In the winter a window cleaners van can generate excess moisture that form into huge droplets of water. These droplets usually cover the roof and drip to the floor or the pure water system bolted into the back. The water will cover the top of your system in small pools.
Condensation is not a problem during the summer months but through the winter months the air humidity is higher. In below freezing temperatures these droplets will freeze inside the vehicle.
The situation can be made worse with the use of heaters. Heaters used to keep van systems RO/filters from freezing overnight create moisture-packed warm air that not only adds to the air humidity but when this warm air hits with a cold surface, this rapidly cools down the warm moist air produced that then turns into liquid droplets on the cold surfaces in the van.
WARNING: When condensation builds on the roof of a van, do not use electrical heaters or hot air fans with openings to filaments and electrics. Making makeshift covers to protect the electric heaters from falling water droplets is also not a good idea.
Heaters such as electric ‘Oil heaters’ with a thermostat offer a much safer option if you wish to keep an ambient heat overnight and prevent freezing. Please research the heater you wish to use and use the one you feel safest.
How to Prevent Condensation
The best and most effective way in reducing condensation is through ventilation. It is necessary to have a constant airflow throughout the van bringing cooler, drier air in and pushing humid air out. This is especially true when adding an excess amount of moisture to the air such as a tank full of pure water.
Cracking open some windows might not sound like a very comfortable idea in the winter; but secondary solutions such as dehumidifiers and moisture absorbers will simply not be successful. A van is a very tiny space and humidity needs somewhere to go.
A more extreme way is to install electric venting fans, one at each side of the van. The problem is that you have to take the plunge in cutting holes through the roof of the van, something you might not be comfortable doing. The height of the fan vents may also impede your roof ladder rack so if you choose to do this, plan it out well.
We have heard of those tips and tricks such as leaving trays of cat litter out on the floor of the van, dangling cat litter in socks from the roof, using moisture absorbers for caravans. Whereas using a hanging moisture absorber ( such as used in caravans) will collects a tiny bit of the huge amount of moisture in your van they will not deal with the problem.
Insulating the roof is another possibility, but be aware that moisture can get trapped in between the roof and the insulation.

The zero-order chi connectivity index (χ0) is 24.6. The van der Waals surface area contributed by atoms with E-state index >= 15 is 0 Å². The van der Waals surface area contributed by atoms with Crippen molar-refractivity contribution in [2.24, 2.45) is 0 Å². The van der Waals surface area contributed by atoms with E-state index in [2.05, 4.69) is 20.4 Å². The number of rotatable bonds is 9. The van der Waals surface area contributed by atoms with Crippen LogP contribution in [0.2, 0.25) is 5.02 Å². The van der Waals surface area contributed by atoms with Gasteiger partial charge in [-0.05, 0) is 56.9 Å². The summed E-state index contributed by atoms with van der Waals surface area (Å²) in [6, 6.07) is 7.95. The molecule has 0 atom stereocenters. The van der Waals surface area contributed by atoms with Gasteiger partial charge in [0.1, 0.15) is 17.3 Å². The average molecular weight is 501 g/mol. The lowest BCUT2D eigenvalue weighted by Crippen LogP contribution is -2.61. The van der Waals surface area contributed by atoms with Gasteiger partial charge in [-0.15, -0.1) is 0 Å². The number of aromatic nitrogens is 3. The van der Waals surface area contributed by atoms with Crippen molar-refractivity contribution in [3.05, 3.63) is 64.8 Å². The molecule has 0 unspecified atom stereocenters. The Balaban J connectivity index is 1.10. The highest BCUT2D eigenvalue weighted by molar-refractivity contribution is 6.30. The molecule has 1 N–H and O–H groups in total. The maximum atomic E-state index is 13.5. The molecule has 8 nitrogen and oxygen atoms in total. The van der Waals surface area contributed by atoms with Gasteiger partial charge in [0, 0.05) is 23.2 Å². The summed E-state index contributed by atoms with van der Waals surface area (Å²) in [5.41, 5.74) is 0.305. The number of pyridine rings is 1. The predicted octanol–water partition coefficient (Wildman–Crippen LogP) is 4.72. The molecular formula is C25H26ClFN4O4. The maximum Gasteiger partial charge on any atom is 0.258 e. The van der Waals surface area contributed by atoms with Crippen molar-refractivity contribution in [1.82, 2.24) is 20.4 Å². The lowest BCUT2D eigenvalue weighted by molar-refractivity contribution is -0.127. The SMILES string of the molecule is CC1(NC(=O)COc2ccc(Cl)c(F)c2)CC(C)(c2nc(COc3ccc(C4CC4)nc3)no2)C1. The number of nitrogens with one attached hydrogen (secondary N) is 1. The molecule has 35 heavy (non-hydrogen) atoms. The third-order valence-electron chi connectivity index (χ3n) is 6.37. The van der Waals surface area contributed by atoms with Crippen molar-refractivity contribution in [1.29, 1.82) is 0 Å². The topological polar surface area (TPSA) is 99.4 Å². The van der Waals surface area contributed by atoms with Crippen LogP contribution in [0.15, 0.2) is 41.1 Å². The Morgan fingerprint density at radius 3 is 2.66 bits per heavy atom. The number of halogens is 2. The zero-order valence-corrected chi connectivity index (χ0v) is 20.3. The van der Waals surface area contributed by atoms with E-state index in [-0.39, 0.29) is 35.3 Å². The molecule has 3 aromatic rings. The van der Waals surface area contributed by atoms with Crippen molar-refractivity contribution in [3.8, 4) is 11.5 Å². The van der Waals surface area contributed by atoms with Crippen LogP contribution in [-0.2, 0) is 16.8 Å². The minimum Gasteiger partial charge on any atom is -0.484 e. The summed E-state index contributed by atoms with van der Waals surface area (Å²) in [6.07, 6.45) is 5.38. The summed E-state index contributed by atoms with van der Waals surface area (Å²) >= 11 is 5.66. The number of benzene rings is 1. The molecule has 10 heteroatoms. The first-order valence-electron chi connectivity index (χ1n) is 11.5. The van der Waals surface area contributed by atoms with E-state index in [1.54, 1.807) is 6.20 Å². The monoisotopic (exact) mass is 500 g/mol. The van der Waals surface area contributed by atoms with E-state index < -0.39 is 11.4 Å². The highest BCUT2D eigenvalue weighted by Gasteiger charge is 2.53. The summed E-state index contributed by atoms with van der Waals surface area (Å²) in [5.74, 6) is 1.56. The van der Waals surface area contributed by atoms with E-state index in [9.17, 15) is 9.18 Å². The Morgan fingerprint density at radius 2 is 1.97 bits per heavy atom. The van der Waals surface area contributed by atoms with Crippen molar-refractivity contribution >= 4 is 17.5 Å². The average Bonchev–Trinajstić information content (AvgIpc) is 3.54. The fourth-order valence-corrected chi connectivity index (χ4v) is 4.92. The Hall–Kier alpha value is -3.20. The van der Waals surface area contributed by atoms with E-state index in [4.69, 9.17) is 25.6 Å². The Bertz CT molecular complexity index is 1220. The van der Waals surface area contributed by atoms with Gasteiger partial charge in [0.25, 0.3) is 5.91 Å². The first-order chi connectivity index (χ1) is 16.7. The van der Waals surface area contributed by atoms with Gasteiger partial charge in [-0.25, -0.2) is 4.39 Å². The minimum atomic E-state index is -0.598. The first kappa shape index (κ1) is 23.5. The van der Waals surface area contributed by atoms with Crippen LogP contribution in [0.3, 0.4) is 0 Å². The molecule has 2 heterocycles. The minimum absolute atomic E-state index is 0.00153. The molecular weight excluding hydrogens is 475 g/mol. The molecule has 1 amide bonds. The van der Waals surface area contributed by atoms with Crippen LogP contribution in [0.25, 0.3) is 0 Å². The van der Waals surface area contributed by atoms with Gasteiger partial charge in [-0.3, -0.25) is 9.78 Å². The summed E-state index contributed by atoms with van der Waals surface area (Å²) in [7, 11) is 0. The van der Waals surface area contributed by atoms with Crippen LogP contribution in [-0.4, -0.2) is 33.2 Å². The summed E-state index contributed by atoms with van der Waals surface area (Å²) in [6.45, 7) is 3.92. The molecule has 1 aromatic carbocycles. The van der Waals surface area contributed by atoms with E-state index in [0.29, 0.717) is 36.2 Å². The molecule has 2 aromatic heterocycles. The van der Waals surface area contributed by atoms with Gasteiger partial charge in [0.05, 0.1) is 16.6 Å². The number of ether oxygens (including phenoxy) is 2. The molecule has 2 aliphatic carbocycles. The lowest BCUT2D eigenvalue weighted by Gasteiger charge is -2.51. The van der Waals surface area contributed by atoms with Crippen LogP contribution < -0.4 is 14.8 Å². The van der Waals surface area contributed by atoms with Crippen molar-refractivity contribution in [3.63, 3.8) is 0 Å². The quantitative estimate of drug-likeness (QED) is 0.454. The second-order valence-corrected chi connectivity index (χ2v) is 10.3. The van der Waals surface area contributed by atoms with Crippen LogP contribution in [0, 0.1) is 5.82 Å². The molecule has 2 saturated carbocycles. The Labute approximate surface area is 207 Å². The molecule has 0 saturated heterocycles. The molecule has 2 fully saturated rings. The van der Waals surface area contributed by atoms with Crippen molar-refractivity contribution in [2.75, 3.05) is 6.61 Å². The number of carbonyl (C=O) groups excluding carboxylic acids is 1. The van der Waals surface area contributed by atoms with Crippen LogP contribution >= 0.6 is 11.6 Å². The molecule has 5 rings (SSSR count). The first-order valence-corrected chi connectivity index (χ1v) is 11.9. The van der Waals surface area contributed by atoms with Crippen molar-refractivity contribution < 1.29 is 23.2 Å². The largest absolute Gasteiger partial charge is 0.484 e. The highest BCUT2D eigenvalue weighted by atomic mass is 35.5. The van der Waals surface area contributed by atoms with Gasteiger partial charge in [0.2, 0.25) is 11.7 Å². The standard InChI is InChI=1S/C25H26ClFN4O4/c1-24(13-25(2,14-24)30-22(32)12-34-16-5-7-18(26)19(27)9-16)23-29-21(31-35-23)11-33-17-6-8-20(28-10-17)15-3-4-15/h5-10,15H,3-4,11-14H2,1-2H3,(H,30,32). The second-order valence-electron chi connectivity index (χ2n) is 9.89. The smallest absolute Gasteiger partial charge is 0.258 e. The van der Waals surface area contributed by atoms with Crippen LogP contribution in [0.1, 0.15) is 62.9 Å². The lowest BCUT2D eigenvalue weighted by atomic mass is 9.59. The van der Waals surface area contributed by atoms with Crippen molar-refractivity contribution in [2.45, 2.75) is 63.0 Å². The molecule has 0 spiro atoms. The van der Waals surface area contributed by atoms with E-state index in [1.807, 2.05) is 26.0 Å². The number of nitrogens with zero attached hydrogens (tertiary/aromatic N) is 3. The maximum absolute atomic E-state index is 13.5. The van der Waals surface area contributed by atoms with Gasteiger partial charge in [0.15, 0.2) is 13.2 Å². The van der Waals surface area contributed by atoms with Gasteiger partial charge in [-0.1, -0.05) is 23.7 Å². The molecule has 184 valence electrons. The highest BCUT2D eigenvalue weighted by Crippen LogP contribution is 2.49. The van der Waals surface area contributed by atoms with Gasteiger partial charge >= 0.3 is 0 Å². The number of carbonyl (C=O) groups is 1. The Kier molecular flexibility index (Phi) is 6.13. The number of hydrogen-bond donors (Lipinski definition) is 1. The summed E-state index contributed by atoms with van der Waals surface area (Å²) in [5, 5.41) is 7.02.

We have compiled a routine that does not consist of hacking holes into the roof of your beloved van or make you look like the crazy ‘cat lady’ from the Simpsons!
Left unchecked without a maintenance program excess moisture can turn quickly into mold. Mold will cause health issues if not tackled with.
Follow these top 4 tips at the end of every working day.
1 – Drain your tank. The less moisture you add to the already high humidity cold air the better. If not practical during your mid week schedule, at least consider a complete empty of the tank for the weekend.
2 – Wipe all access moisture from the pure water system, the roof and any side panels in the morning EVERY DAY.
3 – After EVERY working day, remove all hose reels, damp window cleaning cloths, buckets with soapy water and wet applicators and water fed poles and bring them in doors. By doing this, you are not only bringing these items in from any potential deep freeze but you are removing extra sources of moisture.
4 – Air your van in the morning. Moving ventilation is the ticket. In the morning when you are loading your van and prepping it for the days work, open all the doors; the side door, the back doors and wind down fully the windows. Turn the engine on and get the internal fans running. You might be doing this all ready if there is a frost on the ground. Once you are in your way to your first job, keep the windows down for a little longer so that the air flow can remove any excess moisture left in the back of the van.
In a nutshell it’s a routine you have to stick with. In the summer you will work differently to the winter. Allow in your work routine the additional time for these top tips, as if when you allow extra time to defrost the van after a deep overnight freeze.
In vans where the driver sits in a separate compartment ( drivers cab) to the rear hold like a Ford Transit or Vauxhall Vivaro, the driver will be as dry as if in a car, usually.
The condensation tends to be kept in the back area of the van where the water fed pole system sits, however, with the increased load capacity and lower costs of smaller vans nowadays more and more window cleaners will be sharing the same high humidity environment as the pure water system. That is because smaller vans do not have separate driver cabs and will share the environment of the pure water system.
An increased exposure to health affecting mold is more likely if this routine is not carried out and is especially important for those sharing the pure water system environment.
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